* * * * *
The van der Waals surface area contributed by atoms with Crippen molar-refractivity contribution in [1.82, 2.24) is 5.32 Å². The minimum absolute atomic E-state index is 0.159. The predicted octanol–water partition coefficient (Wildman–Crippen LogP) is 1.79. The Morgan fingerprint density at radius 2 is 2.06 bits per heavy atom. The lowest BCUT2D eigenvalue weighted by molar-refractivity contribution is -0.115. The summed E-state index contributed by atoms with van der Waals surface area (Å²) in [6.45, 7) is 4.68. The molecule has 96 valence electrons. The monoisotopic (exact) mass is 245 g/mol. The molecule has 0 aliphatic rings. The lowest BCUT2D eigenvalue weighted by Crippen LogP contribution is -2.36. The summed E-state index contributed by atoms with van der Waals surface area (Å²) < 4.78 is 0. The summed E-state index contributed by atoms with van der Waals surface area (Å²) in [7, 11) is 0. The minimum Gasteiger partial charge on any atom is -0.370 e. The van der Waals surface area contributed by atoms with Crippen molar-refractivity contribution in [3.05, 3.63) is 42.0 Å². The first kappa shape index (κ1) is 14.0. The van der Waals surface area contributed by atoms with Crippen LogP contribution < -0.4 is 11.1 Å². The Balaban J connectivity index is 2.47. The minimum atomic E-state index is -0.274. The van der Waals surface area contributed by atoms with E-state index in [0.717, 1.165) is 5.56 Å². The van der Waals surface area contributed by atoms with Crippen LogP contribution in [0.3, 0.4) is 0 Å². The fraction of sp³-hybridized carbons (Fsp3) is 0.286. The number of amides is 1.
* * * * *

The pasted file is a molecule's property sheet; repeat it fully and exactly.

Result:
The van der Waals surface area contributed by atoms with Crippen molar-refractivity contribution in [1.82, 2.24) is 5.32 Å². The minimum absolute atomic E-state index is 0.159. The predicted octanol–water partition coefficient (Wildman–Crippen LogP) is 1.79. The Morgan fingerprint density at radius 2 is 2.06 bits per heavy atom. The lowest BCUT2D eigenvalue weighted by molar-refractivity contribution is -0.115. The summed E-state index contributed by atoms with van der Waals surface area (Å²) in [6.45, 7) is 4.68. The molecule has 96 valence electrons. The monoisotopic (exact) mass is 245 g/mol. The molecule has 0 aliphatic rings. The lowest BCUT2D eigenvalue weighted by Crippen LogP contribution is -2.36. The summed E-state index contributed by atoms with van der Waals surface area (Å²) < 4.78 is 0. The summed E-state index contributed by atoms with van der Waals surface area (Å²) in [7, 11) is 0. The minimum Gasteiger partial charge on any atom is -0.370 e. The van der Waals surface area contributed by atoms with Crippen molar-refractivity contribution in [3.05, 3.63) is 42.0 Å². The first kappa shape index (κ1) is 14.0. The van der Waals surface area contributed by atoms with Crippen LogP contribution < -0.4 is 11.1 Å². The Balaban J connectivity index is 2.47. The minimum atomic E-state index is -0.274. The van der Waals surface area contributed by atoms with E-state index in [0.717, 1.165) is 5.56 Å². The van der Waals surface area contributed by atoms with Crippen LogP contribution in [0.3, 0.4) is 0 Å². The fraction of sp³-hybridized carbons (Fsp3) is 0.286. The number of amides is 1.